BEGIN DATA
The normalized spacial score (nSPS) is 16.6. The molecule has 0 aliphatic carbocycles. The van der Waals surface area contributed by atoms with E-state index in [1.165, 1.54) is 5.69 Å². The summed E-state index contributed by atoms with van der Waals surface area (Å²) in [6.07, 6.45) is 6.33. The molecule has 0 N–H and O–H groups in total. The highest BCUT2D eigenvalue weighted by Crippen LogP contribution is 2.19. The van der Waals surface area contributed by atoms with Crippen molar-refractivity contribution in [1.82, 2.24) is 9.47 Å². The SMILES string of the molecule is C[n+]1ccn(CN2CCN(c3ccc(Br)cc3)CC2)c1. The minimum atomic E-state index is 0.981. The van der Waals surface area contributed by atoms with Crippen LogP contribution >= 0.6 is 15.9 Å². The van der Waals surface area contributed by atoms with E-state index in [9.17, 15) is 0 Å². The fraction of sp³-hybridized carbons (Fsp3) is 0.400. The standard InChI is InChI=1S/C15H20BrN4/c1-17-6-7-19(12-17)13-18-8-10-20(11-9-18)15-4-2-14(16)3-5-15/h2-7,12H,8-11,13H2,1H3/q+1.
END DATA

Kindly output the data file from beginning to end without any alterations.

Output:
The normalized spacial score (nSPS) is 16.6. The molecule has 0 aliphatic carbocycles. The van der Waals surface area contributed by atoms with E-state index in [1.165, 1.54) is 5.69 Å². The summed E-state index contributed by atoms with van der Waals surface area (Å²) in [6.07, 6.45) is 6.33. The molecule has 0 N–H and O–H groups in total. The highest BCUT2D eigenvalue weighted by Crippen LogP contribution is 2.19. The van der Waals surface area contributed by atoms with Crippen molar-refractivity contribution in [1.82, 2.24) is 9.47 Å². The SMILES string of the molecule is C[n+]1ccn(CN2CCN(c3ccc(Br)cc3)CC2)c1. The minimum atomic E-state index is 0.981. The van der Waals surface area contributed by atoms with Crippen LogP contribution >= 0.6 is 15.9 Å². The van der Waals surface area contributed by atoms with E-state index in [9.17, 15) is 0 Å². The fraction of sp³-hybridized carbons (Fsp3) is 0.400. The standard InChI is InChI=1S/C15H20BrN4/c1-17-6-7-19(12-17)13-18-8-10-20(11-9-18)15-4-2-14(16)3-5-15/h2-7,12H,8-11,13H2,1H3/q+1.